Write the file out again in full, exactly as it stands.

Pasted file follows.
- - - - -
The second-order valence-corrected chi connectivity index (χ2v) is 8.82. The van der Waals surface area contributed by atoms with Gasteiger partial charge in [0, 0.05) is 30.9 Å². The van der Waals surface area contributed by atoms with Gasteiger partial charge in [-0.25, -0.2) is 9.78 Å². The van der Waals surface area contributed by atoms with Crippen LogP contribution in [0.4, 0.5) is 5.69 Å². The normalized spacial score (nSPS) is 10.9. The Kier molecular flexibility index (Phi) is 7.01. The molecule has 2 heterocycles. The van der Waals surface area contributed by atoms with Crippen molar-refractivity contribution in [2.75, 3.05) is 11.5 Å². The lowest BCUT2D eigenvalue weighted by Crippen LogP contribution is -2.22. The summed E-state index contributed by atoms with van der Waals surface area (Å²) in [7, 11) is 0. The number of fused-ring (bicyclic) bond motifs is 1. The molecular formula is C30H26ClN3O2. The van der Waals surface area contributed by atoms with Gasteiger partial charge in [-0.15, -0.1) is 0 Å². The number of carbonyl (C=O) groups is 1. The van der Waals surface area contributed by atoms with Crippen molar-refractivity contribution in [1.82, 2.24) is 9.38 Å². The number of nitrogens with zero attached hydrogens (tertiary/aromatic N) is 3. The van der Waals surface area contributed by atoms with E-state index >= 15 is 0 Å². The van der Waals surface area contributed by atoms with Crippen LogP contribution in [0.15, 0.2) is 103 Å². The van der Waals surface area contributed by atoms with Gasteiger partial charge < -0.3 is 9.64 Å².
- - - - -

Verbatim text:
The second-order valence-corrected chi connectivity index (χ2v) is 8.82. The van der Waals surface area contributed by atoms with Gasteiger partial charge in [0, 0.05) is 30.9 Å². The van der Waals surface area contributed by atoms with Gasteiger partial charge in [-0.25, -0.2) is 9.78 Å². The van der Waals surface area contributed by atoms with Crippen LogP contribution in [0.4, 0.5) is 5.69 Å². The normalized spacial score (nSPS) is 10.9. The Kier molecular flexibility index (Phi) is 7.01. The molecule has 2 heterocycles. The van der Waals surface area contributed by atoms with Crippen molar-refractivity contribution in [2.75, 3.05) is 11.5 Å². The lowest BCUT2D eigenvalue weighted by Crippen LogP contribution is -2.22. The summed E-state index contributed by atoms with van der Waals surface area (Å²) in [7, 11) is 0. The number of fused-ring (bicyclic) bond motifs is 1. The molecular formula is C30H26ClN3O2. The van der Waals surface area contributed by atoms with Gasteiger partial charge in [-0.15, -0.1) is 0 Å². The number of carbonyl (C=O) groups is 1. The van der Waals surface area contributed by atoms with Crippen molar-refractivity contribution in [1.82, 2.24) is 9.38 Å². The number of nitrogens with zero attached hydrogens (tertiary/aromatic N) is 3. The van der Waals surface area contributed by atoms with E-state index >= 15 is 0 Å². The van der Waals surface area contributed by atoms with Crippen LogP contribution in [0.15, 0.2) is 103 Å². The van der Waals surface area contributed by atoms with Gasteiger partial charge < -0.3 is 9.64 Å².